What would you do for a paycheck?

Every year thousands of young men in Zambia leave their rural communities, their families, and life on the farm behind to go work in the copper mines.  They choose to work underground, doing physically demanding work in suffocating, claustrophobic environments, where there is a real risk of death.  Why would anyone choose to leave the farm and work in such a place?  Simple: the lure of a regular paycheck.

This is the story Joseph Mutale told me as we travelled together to Lusaka.  He spent 30 years in the mines before retiring to Katete, where he and his wife now manage a small farm and grow vegetables.  Still, most of his income comes from renting out his old house in the Copperbelt and from remittances from his children.  It rings true with my experience: most people I’ve talked with would prefer a steady job to fertilizer subsidies or agricultural extension support.

Life on the farm often means working tremendously hard to coax crops out of increasingly infertile soil, worrying about droughts or floods, and hoping that there will be a market for what does grow.  The seasonality of farming in Zambia leads to farmers getting relatively large influxes of cash once per year.  With a regular income there is greater predictability and forced budgeting, which allow people to make better investments for the future (think about the last time you received a large influx of cash and how much you saved versus how much you spent right away).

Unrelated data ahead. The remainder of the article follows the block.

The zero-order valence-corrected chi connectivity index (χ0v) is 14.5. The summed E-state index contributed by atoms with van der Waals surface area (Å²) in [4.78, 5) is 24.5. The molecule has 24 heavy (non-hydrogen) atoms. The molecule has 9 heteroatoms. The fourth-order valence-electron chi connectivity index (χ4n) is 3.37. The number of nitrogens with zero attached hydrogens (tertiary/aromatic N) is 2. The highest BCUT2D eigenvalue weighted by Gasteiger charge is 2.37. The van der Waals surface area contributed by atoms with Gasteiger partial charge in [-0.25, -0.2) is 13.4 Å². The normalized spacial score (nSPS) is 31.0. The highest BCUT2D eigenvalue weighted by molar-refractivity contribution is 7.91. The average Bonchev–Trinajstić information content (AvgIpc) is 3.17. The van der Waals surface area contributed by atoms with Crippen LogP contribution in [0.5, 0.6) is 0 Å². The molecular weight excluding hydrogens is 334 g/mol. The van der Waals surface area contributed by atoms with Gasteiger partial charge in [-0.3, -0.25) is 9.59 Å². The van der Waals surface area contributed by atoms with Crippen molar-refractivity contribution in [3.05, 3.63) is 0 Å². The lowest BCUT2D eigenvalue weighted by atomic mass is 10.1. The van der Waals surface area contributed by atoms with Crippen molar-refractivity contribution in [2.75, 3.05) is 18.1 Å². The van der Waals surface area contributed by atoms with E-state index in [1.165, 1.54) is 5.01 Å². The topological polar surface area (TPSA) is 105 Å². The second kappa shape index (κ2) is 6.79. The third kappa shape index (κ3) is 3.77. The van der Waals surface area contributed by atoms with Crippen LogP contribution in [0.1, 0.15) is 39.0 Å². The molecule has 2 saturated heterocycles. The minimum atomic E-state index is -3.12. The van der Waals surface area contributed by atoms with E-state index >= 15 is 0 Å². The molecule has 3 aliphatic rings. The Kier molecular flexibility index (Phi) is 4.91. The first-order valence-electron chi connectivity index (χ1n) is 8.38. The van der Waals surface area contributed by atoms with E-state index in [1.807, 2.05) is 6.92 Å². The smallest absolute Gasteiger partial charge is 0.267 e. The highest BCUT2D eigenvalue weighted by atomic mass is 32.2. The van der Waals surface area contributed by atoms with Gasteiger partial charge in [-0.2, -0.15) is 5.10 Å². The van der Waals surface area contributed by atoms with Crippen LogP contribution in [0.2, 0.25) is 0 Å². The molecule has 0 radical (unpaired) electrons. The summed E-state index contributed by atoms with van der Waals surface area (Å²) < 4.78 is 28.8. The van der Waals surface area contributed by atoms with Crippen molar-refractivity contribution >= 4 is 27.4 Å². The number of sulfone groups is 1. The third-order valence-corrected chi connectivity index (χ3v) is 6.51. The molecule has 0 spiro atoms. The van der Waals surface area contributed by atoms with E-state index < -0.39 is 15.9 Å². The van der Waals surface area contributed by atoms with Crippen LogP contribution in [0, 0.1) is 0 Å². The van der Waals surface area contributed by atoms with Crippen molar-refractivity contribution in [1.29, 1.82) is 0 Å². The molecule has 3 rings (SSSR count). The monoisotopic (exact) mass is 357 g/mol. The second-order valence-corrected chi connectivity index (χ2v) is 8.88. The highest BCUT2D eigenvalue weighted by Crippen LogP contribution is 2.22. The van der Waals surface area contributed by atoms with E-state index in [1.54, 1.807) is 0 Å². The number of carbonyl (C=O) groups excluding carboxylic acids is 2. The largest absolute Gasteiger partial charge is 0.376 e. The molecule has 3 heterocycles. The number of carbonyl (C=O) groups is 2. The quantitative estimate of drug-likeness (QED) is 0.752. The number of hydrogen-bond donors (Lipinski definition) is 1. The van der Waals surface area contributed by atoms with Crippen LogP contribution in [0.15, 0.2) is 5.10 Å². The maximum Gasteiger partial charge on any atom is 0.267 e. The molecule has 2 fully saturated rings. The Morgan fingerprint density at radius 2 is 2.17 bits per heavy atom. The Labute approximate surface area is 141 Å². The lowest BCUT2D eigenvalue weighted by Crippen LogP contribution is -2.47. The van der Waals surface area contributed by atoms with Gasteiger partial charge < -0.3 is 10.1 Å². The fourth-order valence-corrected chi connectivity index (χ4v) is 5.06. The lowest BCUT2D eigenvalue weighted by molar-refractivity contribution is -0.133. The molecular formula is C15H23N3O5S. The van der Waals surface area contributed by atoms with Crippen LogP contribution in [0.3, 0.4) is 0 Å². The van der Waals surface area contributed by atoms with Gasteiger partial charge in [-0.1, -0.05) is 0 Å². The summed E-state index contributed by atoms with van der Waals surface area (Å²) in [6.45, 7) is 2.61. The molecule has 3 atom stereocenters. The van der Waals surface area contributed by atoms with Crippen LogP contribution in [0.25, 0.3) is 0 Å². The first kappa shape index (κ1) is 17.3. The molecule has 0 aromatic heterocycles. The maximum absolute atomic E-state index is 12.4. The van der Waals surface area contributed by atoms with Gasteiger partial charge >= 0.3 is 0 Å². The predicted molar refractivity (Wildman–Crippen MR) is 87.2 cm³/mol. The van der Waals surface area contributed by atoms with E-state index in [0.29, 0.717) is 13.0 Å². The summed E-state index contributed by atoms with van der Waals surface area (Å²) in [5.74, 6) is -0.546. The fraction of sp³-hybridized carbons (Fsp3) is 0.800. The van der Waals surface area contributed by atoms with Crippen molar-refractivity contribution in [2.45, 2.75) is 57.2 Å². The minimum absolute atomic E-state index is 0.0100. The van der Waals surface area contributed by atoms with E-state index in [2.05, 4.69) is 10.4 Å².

Paul Collier comments:

This is not how I see rural Africa: I see not a paradise but a prison. Peasant agriculture offers only a narrow range of economic activities with little scope for sustaining decent livelihoods. In other societies people have escaped poverty by moving out of agriculture. The same is true in Africa: young people want to leave the land; educated people want to work in the cities. Above all, people want jobs: peasants are unavoidably thrust into the role of risk-taking entrepreneurship, a role for which most people are unsuited.

There are many entrepreneurial small-scale farmers who are finding innovative new ways of pushing up their yields and earning higher profits; but these are the minority, just as entrepreneurs (and farmers) are the minority in developed countries.  Most would quickly leave the precarious life of a farmer.  With so much money now pouring into agricultural development, it will be important to remember how far people will go to secure a paycheck.

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Working to include smallholder farmers in agricultural markets, we know there are no easy answers. This blog is a place to ask "What does it take to make it work?" and to share what we're seeing and learning.
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